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Hoya Wayetii Care Guide- GIY Plants

The Hoya Wayetii Green is a climber plant belonging to the Hoya genus and Dogbane (Apocynaceae) family. With 500+ accepted species in the genus, Hoyas are native to tropical Asian countries such as the Philippines and India.

Hoya Wayetiis make beautiful indoor flowering plants with lush trailing vines and leaves. When in bloom, the shiny, fragrant, and wax-like Hoya flower smells like butterscotch. This makes them great indoor houseplants.
hanging basket of hoya wayetii plant

Hoya Wayetii Green Care

Wayetiis require maintenance and attention to maintain their healthy appearance and bloom.

Below, you’ll find everything you need about caring for Wayetiis, from soil to watering, lighting, humidity, and everything in between.


Wayetiis are epiphytes, meaning they attach themselves to trees in the wild. Therefore, it is best to plant them in a loose soil mix that drains well. Avoid nursery soils as they are often peat-heavy and cannot properly drain.

For optimal growth, we recommend fast-draining potting mix soil (or even cactus soil) high in minerals such as perlite and vermiculite. Add in coconut chunks, orchid bark, or even a little activated charcoal to help aerate and dry the soil. Avoid burying the plant too deep into the soil, as Wayetiis require plenty of air around their roots.


Owners tend to overwater their Wayetiis, causing them to be waterlogged.

To avoid this, let the topsoil of your plant completely dry out before watering. You can place a finger or dowel two inches into the soil to test for moisture.

When watering, fill until water escapes from the bottom of the pot, then allow water to drain before putting it back in its original location. Use distilled water whenever possible to avoid unwanted chemicals from tap water.


Wayetiis are high-hanging, potted trailing plants that naturally love sunlight. However, avoid direct sunlight (e.g., next to a window) to keep leaves from burning. About 6 hours of indirect, lightly shaded sunlight is ideal.

Humidity & Temperature

Native to the tropics, Wayetiis can tolerate temperatures between 50-85 F (10-29 Celsius). Keep them indoors if temperatures drop below 50F (10C) in your area, especially at night. Wayetiis require more humidity than other hoyas, so 60-80% humidity is best.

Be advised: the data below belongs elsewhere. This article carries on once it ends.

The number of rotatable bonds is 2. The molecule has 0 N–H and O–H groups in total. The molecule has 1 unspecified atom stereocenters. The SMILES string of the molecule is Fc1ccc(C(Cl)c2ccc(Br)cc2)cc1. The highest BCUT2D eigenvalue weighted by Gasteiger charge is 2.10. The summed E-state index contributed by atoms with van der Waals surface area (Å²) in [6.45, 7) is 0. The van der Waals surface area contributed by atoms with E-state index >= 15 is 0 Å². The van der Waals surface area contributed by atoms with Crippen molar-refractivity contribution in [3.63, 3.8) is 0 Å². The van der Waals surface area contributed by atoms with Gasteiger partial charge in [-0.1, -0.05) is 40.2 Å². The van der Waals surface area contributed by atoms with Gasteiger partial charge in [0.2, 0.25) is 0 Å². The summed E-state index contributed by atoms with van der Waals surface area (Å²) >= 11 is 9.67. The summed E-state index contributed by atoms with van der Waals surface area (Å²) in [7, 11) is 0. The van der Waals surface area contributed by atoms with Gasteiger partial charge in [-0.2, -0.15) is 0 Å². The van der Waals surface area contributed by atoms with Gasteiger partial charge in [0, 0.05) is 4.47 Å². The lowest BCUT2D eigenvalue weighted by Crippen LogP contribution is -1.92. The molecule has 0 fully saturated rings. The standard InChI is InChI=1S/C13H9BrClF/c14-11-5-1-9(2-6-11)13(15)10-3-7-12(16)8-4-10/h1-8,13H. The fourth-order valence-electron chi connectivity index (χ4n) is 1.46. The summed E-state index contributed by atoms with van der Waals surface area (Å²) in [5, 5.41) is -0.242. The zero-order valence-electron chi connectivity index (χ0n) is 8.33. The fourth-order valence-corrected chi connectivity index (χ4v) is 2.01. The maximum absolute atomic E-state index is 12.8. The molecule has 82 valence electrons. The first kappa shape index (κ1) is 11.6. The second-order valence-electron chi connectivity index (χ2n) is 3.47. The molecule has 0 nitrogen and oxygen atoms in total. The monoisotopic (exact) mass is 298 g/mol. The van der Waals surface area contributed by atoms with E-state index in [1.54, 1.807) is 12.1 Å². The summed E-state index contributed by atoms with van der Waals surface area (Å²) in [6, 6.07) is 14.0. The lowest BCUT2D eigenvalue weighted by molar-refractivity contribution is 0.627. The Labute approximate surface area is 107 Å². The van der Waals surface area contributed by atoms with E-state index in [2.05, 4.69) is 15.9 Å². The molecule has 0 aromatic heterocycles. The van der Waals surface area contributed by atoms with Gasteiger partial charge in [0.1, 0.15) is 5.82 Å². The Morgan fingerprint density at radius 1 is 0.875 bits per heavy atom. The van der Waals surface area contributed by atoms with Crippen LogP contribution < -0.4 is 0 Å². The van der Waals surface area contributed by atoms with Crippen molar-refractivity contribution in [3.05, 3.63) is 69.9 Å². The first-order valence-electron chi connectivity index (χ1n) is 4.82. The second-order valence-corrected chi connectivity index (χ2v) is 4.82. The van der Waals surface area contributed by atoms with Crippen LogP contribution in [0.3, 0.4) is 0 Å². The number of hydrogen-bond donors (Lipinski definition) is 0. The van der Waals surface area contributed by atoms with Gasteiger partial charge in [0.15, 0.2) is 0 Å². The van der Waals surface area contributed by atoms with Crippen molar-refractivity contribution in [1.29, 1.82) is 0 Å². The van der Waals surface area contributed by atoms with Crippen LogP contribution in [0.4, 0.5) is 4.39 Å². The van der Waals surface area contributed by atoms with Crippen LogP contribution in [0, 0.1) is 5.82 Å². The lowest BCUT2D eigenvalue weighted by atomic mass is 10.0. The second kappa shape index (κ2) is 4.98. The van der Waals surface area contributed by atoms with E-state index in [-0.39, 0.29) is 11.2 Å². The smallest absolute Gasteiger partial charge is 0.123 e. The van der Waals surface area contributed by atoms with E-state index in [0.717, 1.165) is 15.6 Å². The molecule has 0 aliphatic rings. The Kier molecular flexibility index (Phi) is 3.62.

Wayetiis are slow-growing and do not need a lot of feeding. During the growing seasons (spring and summer), you can stimulate more leaf growth by adding nitrogen-rich fertilizers. For more vibrant blooms, use a high-phosphorus plant fertilizer.

For more natural fertilizers, we recommend fish emulsions, worm castings, tea leaves, coffee grounds, or similar compost. Avoid fertilizing in the autumn or winter.


Cut plants in the spring/summer when roots grow faster. Cuts should be 10-15 centimeters long and have at least two leaves and two visible nodes. Place the cut end in water so at least one leaf node is under the water level. Replace water often to avoid clouding. Roots will emerge in about a month before transplanting.

Diseases & Pests

Yellowing leaves are signs of mealybugs, which appear as powdery-looking clusters on the stems. To eliminate, use a store-bought insecticide spray or scrape them off with a strong spray. Avoid cross-contamination by isolating infected Wayetiis.

Fungus gnats may emerge from fungus-rich wet soils. You can treat them as a nuisance by sprinkling cinnamon over the soil.”

Wet soil and lack of airflow can also lead to fungal infections on stems and leaves. Use fungicide spray to prune affected areas for a quick fix or more serious treatment.


Wayetiis are non-toxic to pets and humans. However, your pets cannot properly digest Wayetii leaves, which may cause upset stomach and vomiting if over-consumed.

Commonly Asked Hoya Wayetii Questions

What is the difference between Hoya Wayetii and Kentiana?

Even for seasoned Hoya heads, the differences between Hoya Wayetii vs. Kentiana are not so obvious.

Wayetii leaves have maroon or burgundy edges, which become darker when they are exposed to lots of light. Kentiana leaves tend to be narrower and longer than Wayetii leaves.

Hoya Wayetii Variegata (the variegated form of Wayetiis) will sometimes also display tri-colored, elongated, glossy leaves that may come in shades of green, cream, pink, lime and crimson framed with the same distinct dark margins. Kentianas also have variegation, but this cultivar, with creamy yellow and pink leaves, is extremely rare.

Lastly, another way to tell them apart is by the coloring of their peduncles. What exactly is a peduncle on a hoya you may ask? Peduncles are the flower-bearing main stem parts of the plant. Kentianas tend to have darker, pink peduncles, while Wayetiis tend to be green.

Is Hoya Wayetii fast growing?

No, Wayetiis tend to be slow growers, taking up to 3 years before first bloom. Their vines can grow up to 3 feet (1 meter) long, and the leaves can grow up to 5 inches (12.7 cm) long.

How do I get my Hoya Wayetii to bloom?

Ensure proper humidity, lighting, and watering to encourage your Hoya Wayetii plant to bloom. Common mistakes are overwatering, which leads to fungus and pests. A bit of fertilizer and phosphorus in the spring and autumn encourages blooming. Make sure to select quick-draining soil and avoid overwatering for best care.

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